The Heroes and villains of our childhood: comics and functional diversity

The Heroes and villains of our childhood: comics and functional diversity

Today we showcase the characters with functional diversity who have been part of the comic culture and continue to mark the new generations.

The first superhero in history was Ōgon Bat, created by Suzuki Ichiro and Takeo Nagamatsu, both Japanese, in 1930. This character had superhuman strength, could fly and was invulnerable. Thus, he used his abilities to fight against the evil Dr. Zero.

Superman made his debut in 1938, and was succeeded by many other superheroes we know today.

We wanted to dedicate a post to all those characters with functional diversity who have been part of the comics’ legend that continue to mark the new generations. Because, as these comics show us, we can all become heroes…or villains.

Charles Xavier (Marvel)

Charles Xavier, also known as Professor X, is the founder of the X-Men. Respected worldwide in the field of genetics, this brilliant scientist promotes peaceful relationships between humans and mutants. Likewise, he is admired for his leadership and noted for having one of the strongest psychic powers, telepathy.

Professor X has a spinal injury, so we can see him in a wheelchair for most of the story. As discussed later, he can take a medicine capable of repairing his spine, but it weakens his powers. To save the world, he must give up his ability to walk.

Barbara Gordon (DC Comics)

Barbara Gordon, also known as Batgirl, was shot in the back by the Joker. Nonetheless, she continued to be a wheelchair superhero. Instead of highlighting her athletic ability, she traded her power for extraordinary intelligence. Consequently, she developed a complex computer system that serves her to fight crime and help Batman.

The character was rebranded as Oracle and she has won a lot of fans for her genius and resilience.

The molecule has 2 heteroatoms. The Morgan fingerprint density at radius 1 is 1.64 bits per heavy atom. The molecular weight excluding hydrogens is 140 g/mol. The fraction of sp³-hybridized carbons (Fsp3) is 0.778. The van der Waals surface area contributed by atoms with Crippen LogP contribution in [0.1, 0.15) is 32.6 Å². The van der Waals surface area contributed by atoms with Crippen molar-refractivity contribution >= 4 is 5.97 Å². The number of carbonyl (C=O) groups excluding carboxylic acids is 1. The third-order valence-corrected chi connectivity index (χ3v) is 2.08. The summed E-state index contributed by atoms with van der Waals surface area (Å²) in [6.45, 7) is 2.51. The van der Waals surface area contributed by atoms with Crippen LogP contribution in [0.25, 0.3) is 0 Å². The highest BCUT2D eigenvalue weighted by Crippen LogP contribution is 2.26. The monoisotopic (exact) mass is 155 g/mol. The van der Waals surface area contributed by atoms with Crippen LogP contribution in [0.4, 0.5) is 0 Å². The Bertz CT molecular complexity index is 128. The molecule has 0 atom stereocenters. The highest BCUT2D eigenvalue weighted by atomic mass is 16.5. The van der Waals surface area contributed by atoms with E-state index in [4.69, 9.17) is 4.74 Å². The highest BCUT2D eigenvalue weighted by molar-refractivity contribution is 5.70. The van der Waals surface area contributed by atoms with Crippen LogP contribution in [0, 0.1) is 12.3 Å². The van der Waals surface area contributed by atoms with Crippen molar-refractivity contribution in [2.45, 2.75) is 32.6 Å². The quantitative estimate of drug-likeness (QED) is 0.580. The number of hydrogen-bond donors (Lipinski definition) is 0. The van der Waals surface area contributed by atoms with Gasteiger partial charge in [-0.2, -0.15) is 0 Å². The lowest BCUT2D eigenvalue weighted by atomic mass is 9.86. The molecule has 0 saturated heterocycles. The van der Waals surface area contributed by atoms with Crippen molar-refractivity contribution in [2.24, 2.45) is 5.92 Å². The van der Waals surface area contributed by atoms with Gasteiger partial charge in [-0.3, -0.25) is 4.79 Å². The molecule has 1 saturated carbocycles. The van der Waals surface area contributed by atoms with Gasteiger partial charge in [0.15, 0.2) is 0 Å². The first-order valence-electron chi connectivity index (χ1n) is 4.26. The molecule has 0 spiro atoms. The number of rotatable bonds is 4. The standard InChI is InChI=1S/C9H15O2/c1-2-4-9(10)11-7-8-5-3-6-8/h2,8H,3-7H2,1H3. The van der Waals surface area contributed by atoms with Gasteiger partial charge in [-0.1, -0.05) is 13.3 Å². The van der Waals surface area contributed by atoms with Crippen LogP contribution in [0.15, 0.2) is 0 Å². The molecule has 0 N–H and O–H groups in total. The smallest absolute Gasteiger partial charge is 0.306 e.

Other characters you should know

Of course, Professor X and Oracle are not the only characters with functional diversity. In this list we mention others with different abilities:

  • Cyborg (DC Comics) lost an eye, two legs and an arm after an experiment in his parents’ laboratory. His father reconstructs his limbs with metal and gives him superpowers.
  • Donald Blake (Marvel), Thor’s former identity, was a doctor who had an injured leg and used a cane. Thanks to him, Thor learns to be humble and persevering.
  • Madame Web (Marvel) is blind and her body is paralyzed. However, she can contact Spiderman telepathically and warn him of threats.
  • Aquaman (DC Comics) lost his hand and replaced it with a powerful golden harpoon.
  • Silhouette (Marvel) is a mutant who can teleport. She uses the crutches to walk and also as a weapon.
  • Komodo (Marvel) had a car accident in which his legs had to be amputated. Thanks to a formula created by Doctor Connors he manages to regenerate his limbs and obtain super strength.

If you ever want to visit a comic book store and need to find an accessible hotel in the city, don’t forget you can book an accessible room online with Travegali.

What do you think of these characters? Do you know of any others we haven’t mentioned? Share it with us.
Sources: Comic Book Resources, DaysOfTheYear.com, Comic Shop Locator, Comicsbase.com, COCEMFE Asturias, Public Domain Super Heroes

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